The next place was a photographic studio. The only name I can think of is “Breck’s.”

Next, we have the Cash Insurance Agency, operated by Clovis Cash. I knew Mr. and Mrs. Cash because their daughter, Carolyn, was a good friend of my sister.

Next is the Prairie State Bank. At one time it was managed by Mr. Haines and later by Noah Morris. Mr. Morris had a son, Maynard, who was a year younger than me. Another employee of the bank was Dixie Wismer. She and her husband, Ivan, lived across the street from me. They had a young daughter whose name I can’t remember.

Next was Stephenson’s Men’s Clothing. Paul Stephenson and his wife ran the place. When I got old enough to earn my own money, I bought a suit from Paul, and Mrs. Stephenson explained the magic of lay-away. They had a son named Dick who was a classmate of mine. In one of my seaplane stories, I told about bumping into Dick on the island of Guam, 7,000 miles from home.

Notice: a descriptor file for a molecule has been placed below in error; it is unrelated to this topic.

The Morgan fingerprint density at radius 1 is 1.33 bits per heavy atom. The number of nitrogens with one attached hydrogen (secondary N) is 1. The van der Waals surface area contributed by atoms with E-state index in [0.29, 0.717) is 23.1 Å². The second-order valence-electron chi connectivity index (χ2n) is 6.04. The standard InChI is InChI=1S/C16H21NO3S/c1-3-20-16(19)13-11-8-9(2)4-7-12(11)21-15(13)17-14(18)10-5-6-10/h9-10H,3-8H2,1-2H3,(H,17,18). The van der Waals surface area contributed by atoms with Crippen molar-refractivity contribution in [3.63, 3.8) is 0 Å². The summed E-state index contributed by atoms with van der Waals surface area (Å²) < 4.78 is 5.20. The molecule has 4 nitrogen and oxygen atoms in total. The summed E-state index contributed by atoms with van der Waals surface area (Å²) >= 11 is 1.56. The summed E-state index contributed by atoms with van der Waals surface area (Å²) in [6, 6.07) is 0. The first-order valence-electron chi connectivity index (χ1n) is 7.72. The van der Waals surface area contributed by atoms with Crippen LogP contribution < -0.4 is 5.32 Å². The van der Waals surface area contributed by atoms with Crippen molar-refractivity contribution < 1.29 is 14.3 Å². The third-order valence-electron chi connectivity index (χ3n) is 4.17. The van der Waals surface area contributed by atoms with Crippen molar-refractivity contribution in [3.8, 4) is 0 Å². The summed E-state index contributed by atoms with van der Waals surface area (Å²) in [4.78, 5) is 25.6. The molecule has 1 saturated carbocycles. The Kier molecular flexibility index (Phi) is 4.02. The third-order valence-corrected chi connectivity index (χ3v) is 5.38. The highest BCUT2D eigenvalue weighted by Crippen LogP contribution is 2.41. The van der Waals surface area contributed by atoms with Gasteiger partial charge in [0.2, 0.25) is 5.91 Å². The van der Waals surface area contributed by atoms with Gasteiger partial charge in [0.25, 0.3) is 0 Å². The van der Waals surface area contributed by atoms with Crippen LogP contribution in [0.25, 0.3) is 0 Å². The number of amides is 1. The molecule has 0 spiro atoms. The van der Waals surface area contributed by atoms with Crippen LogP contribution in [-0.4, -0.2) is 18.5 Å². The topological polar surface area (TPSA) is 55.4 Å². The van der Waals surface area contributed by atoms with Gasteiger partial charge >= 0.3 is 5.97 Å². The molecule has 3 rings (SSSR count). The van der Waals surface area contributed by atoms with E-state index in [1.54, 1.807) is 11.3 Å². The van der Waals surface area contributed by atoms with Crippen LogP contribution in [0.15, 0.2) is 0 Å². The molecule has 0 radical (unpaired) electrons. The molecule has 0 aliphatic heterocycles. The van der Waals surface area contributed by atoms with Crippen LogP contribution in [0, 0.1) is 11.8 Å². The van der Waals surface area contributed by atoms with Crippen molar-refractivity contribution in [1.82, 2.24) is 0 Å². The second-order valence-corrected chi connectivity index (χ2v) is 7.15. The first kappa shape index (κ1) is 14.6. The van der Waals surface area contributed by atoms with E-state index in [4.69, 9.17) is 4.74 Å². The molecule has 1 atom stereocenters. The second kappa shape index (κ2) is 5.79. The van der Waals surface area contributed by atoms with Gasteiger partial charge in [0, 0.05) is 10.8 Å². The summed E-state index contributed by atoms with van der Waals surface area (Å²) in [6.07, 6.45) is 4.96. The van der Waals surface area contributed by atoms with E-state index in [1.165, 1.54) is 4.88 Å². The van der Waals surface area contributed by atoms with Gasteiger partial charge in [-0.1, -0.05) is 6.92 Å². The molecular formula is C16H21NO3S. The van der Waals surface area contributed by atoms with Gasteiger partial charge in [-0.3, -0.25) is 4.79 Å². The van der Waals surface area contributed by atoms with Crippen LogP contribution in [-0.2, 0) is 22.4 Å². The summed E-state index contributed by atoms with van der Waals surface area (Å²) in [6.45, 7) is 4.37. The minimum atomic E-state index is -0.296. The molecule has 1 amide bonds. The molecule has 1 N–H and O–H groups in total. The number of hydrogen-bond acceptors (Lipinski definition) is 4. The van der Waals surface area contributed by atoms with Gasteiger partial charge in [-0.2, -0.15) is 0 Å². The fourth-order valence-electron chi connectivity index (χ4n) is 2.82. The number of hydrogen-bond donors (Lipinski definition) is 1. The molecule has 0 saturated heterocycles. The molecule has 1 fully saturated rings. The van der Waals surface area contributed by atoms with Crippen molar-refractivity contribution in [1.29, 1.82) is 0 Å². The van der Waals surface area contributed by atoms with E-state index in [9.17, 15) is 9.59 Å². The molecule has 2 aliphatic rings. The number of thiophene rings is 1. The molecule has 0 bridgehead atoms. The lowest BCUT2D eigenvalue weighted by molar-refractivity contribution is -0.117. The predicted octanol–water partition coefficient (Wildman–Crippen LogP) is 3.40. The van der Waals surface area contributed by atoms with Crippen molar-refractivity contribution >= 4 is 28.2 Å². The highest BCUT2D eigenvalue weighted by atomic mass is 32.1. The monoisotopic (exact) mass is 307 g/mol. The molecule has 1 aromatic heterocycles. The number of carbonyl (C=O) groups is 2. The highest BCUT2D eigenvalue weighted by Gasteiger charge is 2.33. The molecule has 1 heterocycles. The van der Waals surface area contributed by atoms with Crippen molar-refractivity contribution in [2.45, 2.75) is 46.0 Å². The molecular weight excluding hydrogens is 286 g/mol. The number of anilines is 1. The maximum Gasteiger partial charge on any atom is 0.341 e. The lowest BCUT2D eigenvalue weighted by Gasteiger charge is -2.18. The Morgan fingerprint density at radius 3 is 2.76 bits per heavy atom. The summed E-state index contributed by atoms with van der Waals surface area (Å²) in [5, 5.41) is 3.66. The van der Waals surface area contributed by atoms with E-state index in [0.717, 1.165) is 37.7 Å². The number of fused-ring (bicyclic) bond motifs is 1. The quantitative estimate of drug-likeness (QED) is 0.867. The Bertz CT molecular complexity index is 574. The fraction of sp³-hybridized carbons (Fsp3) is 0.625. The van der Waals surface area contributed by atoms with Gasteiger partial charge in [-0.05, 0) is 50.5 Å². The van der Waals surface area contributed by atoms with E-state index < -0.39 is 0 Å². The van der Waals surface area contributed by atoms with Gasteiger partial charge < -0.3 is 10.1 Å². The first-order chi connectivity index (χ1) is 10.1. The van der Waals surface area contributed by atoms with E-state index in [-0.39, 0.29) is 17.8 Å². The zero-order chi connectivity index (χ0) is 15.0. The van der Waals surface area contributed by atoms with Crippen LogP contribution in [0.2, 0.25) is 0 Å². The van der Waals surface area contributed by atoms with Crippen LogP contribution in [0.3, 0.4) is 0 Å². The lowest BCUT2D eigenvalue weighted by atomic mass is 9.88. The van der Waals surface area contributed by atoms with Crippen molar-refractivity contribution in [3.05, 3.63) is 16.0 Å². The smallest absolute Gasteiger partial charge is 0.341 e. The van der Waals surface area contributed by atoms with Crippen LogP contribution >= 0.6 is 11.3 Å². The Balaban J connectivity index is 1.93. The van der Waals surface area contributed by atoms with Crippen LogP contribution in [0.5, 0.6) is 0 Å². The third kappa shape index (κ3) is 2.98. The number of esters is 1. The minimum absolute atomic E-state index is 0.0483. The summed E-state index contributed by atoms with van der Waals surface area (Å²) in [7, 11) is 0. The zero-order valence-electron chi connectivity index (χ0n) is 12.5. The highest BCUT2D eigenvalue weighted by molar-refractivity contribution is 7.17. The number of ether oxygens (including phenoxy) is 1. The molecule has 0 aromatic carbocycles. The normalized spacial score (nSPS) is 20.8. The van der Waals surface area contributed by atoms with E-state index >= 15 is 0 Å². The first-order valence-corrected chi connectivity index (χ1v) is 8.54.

Next was Hall’s Book Store, operated by Mamie Hall. That’s where we ordered our school books every year. Mamie also sold wallpaper and was the franchise for Pittsburgh Glass and Paint. My Mom worked for Mamie for a few years. She enjoyed the books, as she was an avid reader, and she also enjoyed framing pictures. She loved mechanical gadgets, too, so the paint shaker was right down her alley.

Next was the office of Lionel West. I don’t know what he did, Guess he was an investor. He always brought his St. Bernard, Major, to work with him. He never minded if you stopped in just to pet the dog. I think that later on, he and Mamie, next door, got married.